UofSC to lead expansion of advanced manufacturing industry in S.C.Sep 20, 2017 03:11PM ● By Emily Stevenson
The Palmetto State is rapidly becoming the destination of choice for some of the world’s largest manufacturers, and the University of South Carolina is working to make it home to cutting-edge advanced manufacturing research and workforce development.
USC will lead a group of 10 higher education institutions in South Carolina committed to building the state’s existing industries while attracting new ones. The project, announced Tuesday (Sept. 19), is part of a five-year, $20 million National Science Foundation grant called Materials Assembly and Design Excellence in South Carolina, or MADE in SC.
“The MADE in SC grant represents the culmination of several years of collaborative work across the Palmetto State,” said Dr. Prakash Nagarkatti, USC’s vice president for research, who also serves as the project’s director. “Thanks to the $20 million NSF investment, we will build on the impressive network of expertise and infrastructure that already exists in the state, further strengthening our reputation as a manufacturing powerhouse, and growing our materials research and development enterprise to new heights.”
Together, the MADE in SC consortium will engage in advanced materials research and development, create a pipeline of highly trained workers to enter South Carolina’s advanced manufacturing industry and increase the capacity for economic growth and vitality in the state. As part of its focus, the effort also will expand workforce diversity through programming aimed at increasing underrepresented faculty hires as well as graduate and undergraduate students pursuing advanced materials research at all participating institutions.
Partners in MADE in SC include a wide array of institutions: USC, Clemson University, the Medical University of South Carolina, the College of Charleston, Furman University, USC Beaufort, Winthrop University, South Carolina State University, Claflin University and Florence-Darlington Technical College.
Each institution has a unique role to play in the MADE in SC project, capitalizing on existing strengths and strategically allocating resources and responsibilities to maximize impacts where they will make the biggest difference.
“I am proud that all of the Palmetto State’s research universities are working together along with other institutions across the state to have such a positive impact on South Carolina’s research capacity and industrial prosperity for years to come,” said USC President Harris Pastides.
The research and development component of MADE in SC will focus on materials discovery and optimization through a process promoted by the nationwide Materials Genome Initiative that combines computational modeling, data analysis and experimentation in an iterative process that leads to rapid discovery and refinement of novel materials with high potential for use in products and industry.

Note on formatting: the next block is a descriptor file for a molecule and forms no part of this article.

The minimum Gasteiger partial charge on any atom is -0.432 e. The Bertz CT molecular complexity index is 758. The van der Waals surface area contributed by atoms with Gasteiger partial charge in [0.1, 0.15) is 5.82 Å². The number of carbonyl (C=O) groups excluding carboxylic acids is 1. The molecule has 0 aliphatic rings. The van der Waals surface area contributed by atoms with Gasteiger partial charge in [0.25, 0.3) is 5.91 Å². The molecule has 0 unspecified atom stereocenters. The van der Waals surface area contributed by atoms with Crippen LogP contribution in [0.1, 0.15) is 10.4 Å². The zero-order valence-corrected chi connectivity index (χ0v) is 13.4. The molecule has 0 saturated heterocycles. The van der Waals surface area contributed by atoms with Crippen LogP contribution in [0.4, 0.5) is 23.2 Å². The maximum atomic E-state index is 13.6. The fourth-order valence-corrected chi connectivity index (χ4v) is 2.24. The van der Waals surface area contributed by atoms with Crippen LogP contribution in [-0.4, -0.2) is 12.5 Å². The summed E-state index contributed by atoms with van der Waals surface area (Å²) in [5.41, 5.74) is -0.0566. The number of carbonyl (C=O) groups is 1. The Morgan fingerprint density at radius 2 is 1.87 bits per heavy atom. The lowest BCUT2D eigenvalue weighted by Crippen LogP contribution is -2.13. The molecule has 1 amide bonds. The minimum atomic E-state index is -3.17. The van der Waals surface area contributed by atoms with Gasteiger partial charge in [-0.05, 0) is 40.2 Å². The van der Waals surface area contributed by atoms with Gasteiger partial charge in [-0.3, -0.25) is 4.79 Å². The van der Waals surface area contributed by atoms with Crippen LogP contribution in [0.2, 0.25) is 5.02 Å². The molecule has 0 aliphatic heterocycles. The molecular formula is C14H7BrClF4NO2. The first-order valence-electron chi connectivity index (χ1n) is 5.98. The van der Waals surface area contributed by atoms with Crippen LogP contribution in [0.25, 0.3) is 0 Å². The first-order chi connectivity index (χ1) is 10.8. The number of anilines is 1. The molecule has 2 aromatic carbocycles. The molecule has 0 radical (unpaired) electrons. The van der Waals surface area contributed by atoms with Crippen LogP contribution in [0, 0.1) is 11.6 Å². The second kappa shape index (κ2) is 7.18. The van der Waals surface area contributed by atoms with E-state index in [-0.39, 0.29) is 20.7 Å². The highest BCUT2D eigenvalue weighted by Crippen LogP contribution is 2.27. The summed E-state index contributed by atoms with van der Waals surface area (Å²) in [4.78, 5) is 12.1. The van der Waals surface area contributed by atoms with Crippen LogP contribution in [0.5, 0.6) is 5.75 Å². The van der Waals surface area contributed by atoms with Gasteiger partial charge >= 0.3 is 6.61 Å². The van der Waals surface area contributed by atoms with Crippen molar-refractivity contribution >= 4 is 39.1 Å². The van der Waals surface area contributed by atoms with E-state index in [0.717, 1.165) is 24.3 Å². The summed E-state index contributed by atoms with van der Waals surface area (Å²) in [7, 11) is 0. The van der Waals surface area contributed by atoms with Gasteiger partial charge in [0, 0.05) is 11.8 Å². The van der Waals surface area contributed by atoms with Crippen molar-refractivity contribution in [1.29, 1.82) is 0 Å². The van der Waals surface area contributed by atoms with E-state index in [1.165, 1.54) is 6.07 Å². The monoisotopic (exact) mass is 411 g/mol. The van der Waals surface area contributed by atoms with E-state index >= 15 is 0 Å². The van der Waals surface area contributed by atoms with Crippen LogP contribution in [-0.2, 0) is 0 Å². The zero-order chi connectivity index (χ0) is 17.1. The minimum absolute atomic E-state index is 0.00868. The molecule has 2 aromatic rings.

MADE in SC researchers will focus on three types of new materials in high demand: optical and magnetic materials, stimuli-responsive polymers and interactive biomaterials. This effort will be bolstered by recruitment of 17 new research faculty in key roles at USC, Clemson, MUSC, USC Beaufort and SCSU. The grant will also enable investment in new research infrastructure at these institutions that will be available for use by student and faculty researchers from all South Carolina colleges and universities.
The workforce development portion of the MADE in SC mission will involve the development of new undergraduate degree programs at USC Beaufort and the College of Charleston, and expanded curricula at Furman, Winthrop, Claflin and USC.
These cutting-edge educational opportunities will create a new pipeline of highly skilled workers from South Carolina’s higher education institutions into industries already thriving, and expected to grow in the Palmetto State. The grant will also provide funding for summer programs to train high school teachers to deliver engaging materials science content to better prepare students for a future in advanced materials and manufacturing.
U.S. Rep. James Clyburn praised the project. “I am proud to support research and development as important building blocks for our future,” he said. “This is a big deal for the University of South Carolina and an investment that will create good paying jobs utilizing USC’s unique capabilities.
“Advanced materials are crucial to industry in every corner of South Carolina,” said State Secretary of Commerce Bobby Hitt. “Growing our talent pipeline, and ramping up our ability to invent new components that will help companies create faster, lighter, more durable products that consumers want is smart business. By building capacity in a network of ten colleges and universities throughout South Carolina, our communities will become even more attractive to businesses looking for a new location with sustainable growth potential. It’s a win-win for our people and for our industrial partners.”